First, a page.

Forschungs- & Entwicklungsinformationsdienst der Gemeinschaft - CORDIS


FAMTO Berichtzusammenfassung

Project ID: HPRI-CT-1999-50004
Gefördert unter: FP5-HUMAN POTENTIAL
Land: Germany

Ultrafast x-ray optics

New x-ray monochromators (crystals) have been designed, constructed and tested to provide the highest flux of photons that can be collected and focused onto a sample using femtosecond laser-produced plasma x-ray sources. These developments are crucial for the success of time-resolved x-ray diffraction experiments with a laser-plasma x-ray source as the number of useable x-ray photons is weak at this present stage of the source development. The main challenge was to keep the ultrafast nature of the radiation unperturbed. Extended simulations of potential new bent crystals were done. They have addressed new materials, thin crystals, and new bending shapes. It resulted in the production and the tests of selected crystals like the toroïdal Germanium 100, the toroïdal thin CdTe and the ellipsoidal HOPG as examples.

These crystals have been used within the FAMTO project by different partners to achieve their successful experiments. Some of them are now part of the new ultrafast x-ray workstation developed at LOA. It is now possible for teams outside of the consortium to benefit from the expertise gained in the development of such x-ray crystals by having the possibility to use them in close collaboration with the University of Jena.

Upgraded toroïdal crystals: The 4th order of (100) reflection of germanium crystals and the 400 reflection in Gallium arsenide crystals were selected following extensive simulation of x-ray properties in different materials. Compared to the crystals used so far, a higher reflectivity and a not too wide reflection curve for a good angular resolution was expected. Furthermore, no additional temporal smearing of the x-ray pulse by the absorption depth inside the bent crystal is produced. As x-ray line for pump-probe experiments, Ti Kalpha was chosen.

Two Ge 400 crystals with different bending radii have been produced (300mm and 500mm) and are now in use. Gallium arsenide has almost the same x-ray diffraction properties as well as the same reflection angle (Bragg angle) than Germanium. Two tests of crystal bending of GaAs standard wafer were very successful with respect to the bending of the crystal surface. The surface bending of these crystals is much better than for germanium. One crystal which was bent with a bending radius of 500mm has been produced. This crystal showed reasonable x-ray focusing and is now in use.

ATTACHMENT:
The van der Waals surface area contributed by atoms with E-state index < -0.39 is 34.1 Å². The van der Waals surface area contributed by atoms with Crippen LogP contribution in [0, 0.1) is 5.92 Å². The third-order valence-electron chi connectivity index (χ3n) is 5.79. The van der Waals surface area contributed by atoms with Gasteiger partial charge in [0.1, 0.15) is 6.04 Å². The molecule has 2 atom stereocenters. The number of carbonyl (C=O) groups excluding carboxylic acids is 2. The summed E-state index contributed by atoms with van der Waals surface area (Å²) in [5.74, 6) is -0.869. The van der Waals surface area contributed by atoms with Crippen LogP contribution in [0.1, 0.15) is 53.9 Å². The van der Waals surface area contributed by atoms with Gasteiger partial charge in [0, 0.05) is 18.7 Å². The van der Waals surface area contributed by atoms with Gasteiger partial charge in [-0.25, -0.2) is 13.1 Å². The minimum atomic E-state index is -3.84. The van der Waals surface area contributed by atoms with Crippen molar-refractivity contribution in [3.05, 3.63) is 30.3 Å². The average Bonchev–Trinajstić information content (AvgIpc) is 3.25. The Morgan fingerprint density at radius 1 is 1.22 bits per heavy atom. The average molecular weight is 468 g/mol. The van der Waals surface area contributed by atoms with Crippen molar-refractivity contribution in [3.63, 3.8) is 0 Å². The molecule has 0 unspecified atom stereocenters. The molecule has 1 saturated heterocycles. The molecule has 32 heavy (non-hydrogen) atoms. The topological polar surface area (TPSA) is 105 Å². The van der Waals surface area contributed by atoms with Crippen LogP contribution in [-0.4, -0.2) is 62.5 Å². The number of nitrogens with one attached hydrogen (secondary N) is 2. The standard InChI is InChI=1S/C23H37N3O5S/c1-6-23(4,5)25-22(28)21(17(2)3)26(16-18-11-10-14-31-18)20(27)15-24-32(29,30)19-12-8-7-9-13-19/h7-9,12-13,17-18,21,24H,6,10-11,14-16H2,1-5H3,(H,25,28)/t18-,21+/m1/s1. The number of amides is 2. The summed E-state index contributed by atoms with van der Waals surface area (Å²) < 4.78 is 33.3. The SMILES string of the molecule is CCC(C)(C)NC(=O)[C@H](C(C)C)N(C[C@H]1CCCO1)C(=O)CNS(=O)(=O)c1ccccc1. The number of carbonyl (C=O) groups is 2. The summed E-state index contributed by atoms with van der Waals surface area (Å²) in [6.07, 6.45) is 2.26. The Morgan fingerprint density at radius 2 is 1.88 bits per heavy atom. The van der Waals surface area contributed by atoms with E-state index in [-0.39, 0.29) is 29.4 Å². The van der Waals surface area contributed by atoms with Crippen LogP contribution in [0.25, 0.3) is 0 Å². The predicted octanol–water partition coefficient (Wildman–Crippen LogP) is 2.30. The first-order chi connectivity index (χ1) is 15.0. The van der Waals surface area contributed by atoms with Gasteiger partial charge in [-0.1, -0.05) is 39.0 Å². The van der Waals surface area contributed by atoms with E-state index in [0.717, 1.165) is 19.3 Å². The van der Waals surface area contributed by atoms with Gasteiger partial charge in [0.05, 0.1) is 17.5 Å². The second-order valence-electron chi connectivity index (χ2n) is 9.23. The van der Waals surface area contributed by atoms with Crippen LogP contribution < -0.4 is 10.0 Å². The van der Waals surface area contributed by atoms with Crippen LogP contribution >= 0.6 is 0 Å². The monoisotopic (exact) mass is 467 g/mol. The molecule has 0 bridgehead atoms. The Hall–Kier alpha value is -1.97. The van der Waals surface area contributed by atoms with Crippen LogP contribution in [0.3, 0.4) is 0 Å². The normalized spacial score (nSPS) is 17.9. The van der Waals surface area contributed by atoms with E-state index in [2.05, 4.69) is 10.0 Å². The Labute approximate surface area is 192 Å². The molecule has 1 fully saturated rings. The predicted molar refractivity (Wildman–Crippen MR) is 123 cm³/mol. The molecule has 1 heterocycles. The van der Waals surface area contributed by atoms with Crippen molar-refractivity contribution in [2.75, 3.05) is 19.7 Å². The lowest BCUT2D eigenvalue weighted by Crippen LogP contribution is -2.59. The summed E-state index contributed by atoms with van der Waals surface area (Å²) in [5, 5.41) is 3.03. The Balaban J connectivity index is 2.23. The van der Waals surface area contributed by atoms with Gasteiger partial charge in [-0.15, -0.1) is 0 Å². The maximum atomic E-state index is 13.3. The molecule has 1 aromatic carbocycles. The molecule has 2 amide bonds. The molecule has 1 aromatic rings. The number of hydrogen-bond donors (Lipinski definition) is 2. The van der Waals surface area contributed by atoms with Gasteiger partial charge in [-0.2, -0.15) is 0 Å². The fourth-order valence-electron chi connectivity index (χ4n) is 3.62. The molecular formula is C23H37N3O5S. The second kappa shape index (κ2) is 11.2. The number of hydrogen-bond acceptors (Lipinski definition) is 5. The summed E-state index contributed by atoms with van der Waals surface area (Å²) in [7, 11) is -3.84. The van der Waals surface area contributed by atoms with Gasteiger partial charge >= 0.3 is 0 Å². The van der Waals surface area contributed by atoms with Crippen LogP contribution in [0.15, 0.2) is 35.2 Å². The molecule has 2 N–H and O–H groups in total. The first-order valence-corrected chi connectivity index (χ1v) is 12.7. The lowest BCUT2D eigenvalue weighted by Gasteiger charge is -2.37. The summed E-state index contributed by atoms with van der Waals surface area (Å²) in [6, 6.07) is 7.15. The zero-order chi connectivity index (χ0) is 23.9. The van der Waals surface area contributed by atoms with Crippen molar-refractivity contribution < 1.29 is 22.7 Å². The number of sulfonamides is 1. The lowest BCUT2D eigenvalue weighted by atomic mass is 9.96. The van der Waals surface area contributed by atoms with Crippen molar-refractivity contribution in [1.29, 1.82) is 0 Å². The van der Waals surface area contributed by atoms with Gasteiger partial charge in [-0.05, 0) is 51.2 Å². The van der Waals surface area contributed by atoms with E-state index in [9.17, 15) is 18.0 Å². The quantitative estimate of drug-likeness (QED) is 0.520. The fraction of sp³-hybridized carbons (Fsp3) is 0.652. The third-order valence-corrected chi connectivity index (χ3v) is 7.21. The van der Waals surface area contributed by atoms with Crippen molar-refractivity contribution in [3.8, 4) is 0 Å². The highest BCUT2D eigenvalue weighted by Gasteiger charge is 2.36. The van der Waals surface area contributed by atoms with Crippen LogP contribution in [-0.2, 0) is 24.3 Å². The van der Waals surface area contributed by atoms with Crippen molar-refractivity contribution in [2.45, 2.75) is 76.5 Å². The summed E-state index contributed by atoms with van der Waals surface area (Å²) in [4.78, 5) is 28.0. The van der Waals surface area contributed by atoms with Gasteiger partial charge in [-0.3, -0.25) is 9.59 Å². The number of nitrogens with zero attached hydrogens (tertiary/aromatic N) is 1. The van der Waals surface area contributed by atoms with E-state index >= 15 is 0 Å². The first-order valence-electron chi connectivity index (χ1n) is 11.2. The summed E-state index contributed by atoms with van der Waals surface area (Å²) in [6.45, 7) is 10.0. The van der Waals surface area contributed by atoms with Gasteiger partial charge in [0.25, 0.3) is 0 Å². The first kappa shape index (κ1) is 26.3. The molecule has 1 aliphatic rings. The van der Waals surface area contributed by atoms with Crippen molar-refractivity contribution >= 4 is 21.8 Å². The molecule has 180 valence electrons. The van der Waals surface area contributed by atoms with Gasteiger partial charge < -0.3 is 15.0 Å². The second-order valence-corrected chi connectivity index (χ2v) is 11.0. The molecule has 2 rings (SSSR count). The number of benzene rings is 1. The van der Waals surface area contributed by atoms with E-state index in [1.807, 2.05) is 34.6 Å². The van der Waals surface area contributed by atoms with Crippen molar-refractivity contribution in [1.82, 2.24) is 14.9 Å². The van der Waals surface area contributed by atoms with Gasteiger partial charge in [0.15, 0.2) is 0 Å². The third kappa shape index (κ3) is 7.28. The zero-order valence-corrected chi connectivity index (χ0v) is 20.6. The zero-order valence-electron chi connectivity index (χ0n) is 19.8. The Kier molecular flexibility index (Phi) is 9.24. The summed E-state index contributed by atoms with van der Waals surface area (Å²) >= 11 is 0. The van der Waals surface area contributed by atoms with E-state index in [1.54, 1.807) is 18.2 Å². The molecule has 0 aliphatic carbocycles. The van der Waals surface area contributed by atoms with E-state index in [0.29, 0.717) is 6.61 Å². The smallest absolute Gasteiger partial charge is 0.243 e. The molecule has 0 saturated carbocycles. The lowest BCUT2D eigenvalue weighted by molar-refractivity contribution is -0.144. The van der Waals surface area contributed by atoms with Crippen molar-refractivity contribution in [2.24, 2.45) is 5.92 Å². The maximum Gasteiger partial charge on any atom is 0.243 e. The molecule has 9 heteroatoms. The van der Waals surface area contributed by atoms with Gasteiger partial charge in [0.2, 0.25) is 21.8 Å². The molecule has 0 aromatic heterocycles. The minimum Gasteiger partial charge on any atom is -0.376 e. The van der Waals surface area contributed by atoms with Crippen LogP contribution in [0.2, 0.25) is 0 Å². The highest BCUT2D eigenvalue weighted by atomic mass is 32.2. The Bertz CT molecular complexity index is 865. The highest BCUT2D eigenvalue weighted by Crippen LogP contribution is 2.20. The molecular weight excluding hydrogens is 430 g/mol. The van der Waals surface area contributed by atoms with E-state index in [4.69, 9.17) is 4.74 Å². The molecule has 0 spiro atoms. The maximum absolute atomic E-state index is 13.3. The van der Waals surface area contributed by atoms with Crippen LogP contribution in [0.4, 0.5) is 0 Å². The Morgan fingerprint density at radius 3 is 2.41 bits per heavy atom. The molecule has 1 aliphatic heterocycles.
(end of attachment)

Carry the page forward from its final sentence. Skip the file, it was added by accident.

Ellipsoïdal crystals: A new generation of x-ray optics has been developed for time-resolved x-ray diffraction experiments with laser-produced plasma x-ray sources, with the goal to increase by orders of magnitude the x-ray flux that can be focused onto a sample compared to the existing technologies. Bent crystal of a Highly Oriented Pyrolytic Graphite (HOPG) crystal foil have been produced with an ellipsoidal shape. The crystal was designed for Ti K radiation at 4.5keV. The former has appeared to be a key point for that purpose and has been produced using a high precision turning machine.

The new crystal has the following properties. The efficiency of the optic, determined by the ratio of photons focused by the crystal to the photons emitted by an x-ray source, is 3x10-3. This is more than 30 times of the efficiency of crystals used so far in ultrafast experiments using laser-produced plasma sources. This is really a new quality with respect to the brightness. A solid angle of 0.43 steradians can be used to collect the x-ray radiation. The smallest focus of a 120µm fluorescence source was measured to be 480 µm. This is not as good as for the perfect crystals like GaAs or silicon, but is still sufficient for a number of experiments. The rocking curve of the graphite foil was measured by using Ti Kalpha. The integrated reflectivity was 5 times higher than for the strongest reflection of quartz at this photon energy. The width of the rocking curve was determined to be 0.1°. This is, to our knowledge, the best value for such a mosaic crystals and explains the lower limit of 480µm spot size. Due to the crystal thickness, a time smearing of the x-ray pulse of not more than 200fs can be achieved. This is very reasonable for many time resolved experiments in the subpicosecond regime.

A test experiments has shown that 10+7 photons can be detected. This result represents an outstanding increase of the x-ray flux by a factor 100 compared to the previous generation of x-ray optics (toroïdal crystals). This will significantly improve the running time-resolved x-ray diffraction experiments.

Verwandte Informationen

Reported by

Friedrich-Schiller University Jena
Max-Wien-Platz 1
07743 Jena
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